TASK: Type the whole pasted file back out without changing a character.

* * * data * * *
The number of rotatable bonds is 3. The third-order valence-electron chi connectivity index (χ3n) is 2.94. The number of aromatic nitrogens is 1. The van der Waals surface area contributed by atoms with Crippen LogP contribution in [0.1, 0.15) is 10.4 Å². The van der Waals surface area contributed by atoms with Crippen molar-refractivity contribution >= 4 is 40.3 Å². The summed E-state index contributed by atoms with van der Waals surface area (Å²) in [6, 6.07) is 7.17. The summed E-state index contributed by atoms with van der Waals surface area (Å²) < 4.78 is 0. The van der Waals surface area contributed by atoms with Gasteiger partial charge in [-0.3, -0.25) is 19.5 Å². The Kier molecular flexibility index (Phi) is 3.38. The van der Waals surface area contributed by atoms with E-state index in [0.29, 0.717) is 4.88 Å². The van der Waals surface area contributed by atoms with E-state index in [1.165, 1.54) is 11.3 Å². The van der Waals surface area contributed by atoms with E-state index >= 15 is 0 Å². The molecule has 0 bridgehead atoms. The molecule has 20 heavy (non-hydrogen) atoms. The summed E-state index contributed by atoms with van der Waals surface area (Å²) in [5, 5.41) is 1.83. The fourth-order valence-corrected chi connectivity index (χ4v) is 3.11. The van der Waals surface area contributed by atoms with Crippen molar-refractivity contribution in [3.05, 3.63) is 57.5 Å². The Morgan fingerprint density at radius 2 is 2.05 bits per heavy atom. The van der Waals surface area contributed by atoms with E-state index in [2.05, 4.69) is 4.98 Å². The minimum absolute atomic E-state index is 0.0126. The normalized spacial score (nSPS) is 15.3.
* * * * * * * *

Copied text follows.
The number of rotatable bonds is 3. The third-order valence-electron chi connectivity index (χ3n) is 2.94. The number of aromatic nitrogens is 1. The van der Waals surface area contributed by atoms with Crippen LogP contribution in [0.1, 0.15) is 10.4 Å². The van der Waals surface area contributed by atoms with Crippen molar-refractivity contribution >= 4 is 40.3 Å². The summed E-state index contributed by atoms with van der Waals surface area (Å²) in [6, 6.07) is 7.17. The summed E-state index contributed by atoms with van der Waals surface area (Å²) < 4.78 is 0. The van der Waals surface area contributed by atoms with Gasteiger partial charge in [-0.3, -0.25) is 19.5 Å². The Kier molecular flexibility index (Phi) is 3.38. The van der Waals surface area contributed by atoms with E-state index in [0.29, 0.717) is 4.88 Å². The van der Waals surface area contributed by atoms with E-state index in [1.165, 1.54) is 11.3 Å². The van der Waals surface area contributed by atoms with E-state index >= 15 is 0 Å². The molecule has 0 bridgehead atoms. The molecule has 20 heavy (non-hydrogen) atoms. The summed E-state index contributed by atoms with van der Waals surface area (Å²) in [5, 5.41) is 1.83. The fourth-order valence-corrected chi connectivity index (χ4v) is 3.11. The van der Waals surface area contributed by atoms with Crippen molar-refractivity contribution in [3.05, 3.63) is 57.5 Å². The Morgan fingerprint density at radius 2 is 2.05 bits per heavy atom. The van der Waals surface area contributed by atoms with E-state index in [2.05, 4.69) is 4.98 Å². The minimum absolute atomic E-state index is 0.0126. The normalized spacial score (nSPS) is 15.3.